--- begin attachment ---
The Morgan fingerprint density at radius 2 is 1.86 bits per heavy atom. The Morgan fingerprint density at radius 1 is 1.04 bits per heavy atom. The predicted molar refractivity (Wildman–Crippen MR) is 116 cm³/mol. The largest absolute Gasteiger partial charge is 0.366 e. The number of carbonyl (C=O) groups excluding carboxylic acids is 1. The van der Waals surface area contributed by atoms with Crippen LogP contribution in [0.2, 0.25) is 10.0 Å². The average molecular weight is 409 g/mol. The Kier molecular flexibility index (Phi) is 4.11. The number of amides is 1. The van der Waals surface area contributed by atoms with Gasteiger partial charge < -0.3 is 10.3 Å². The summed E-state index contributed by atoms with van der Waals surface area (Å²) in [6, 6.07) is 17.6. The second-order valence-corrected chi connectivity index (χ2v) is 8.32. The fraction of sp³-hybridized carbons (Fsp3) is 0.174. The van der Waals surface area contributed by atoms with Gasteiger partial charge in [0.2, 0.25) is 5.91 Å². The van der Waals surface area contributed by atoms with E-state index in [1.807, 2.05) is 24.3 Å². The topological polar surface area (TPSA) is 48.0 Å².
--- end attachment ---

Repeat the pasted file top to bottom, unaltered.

The Morgan fingerprint density at radius 2 is 1.86 bits per heavy atom. The Morgan fingerprint density at radius 1 is 1.04 bits per heavy atom. The predicted molar refractivity (Wildman–Crippen MR) is 116 cm³/mol. The largest absolute Gasteiger partial charge is 0.366 e. The number of carbonyl (C=O) groups excluding carboxylic acids is 1. The van der Waals surface area contributed by atoms with Crippen LogP contribution in [0.2, 0.25) is 10.0 Å². The average molecular weight is 409 g/mol. The Kier molecular flexibility index (Phi) is 4.11. The number of amides is 1. The van der Waals surface area contributed by atoms with Gasteiger partial charge < -0.3 is 10.3 Å². The summed E-state index contributed by atoms with van der Waals surface area (Å²) in [6, 6.07) is 17.6. The second-order valence-corrected chi connectivity index (χ2v) is 8.32. The fraction of sp³-hybridized carbons (Fsp3) is 0.174. The van der Waals surface area contributed by atoms with Gasteiger partial charge in [0.2, 0.25) is 5.91 Å². The van der Waals surface area contributed by atoms with E-state index in [1.807, 2.05) is 24.3 Å². The topological polar surface area (TPSA) is 48.0 Å².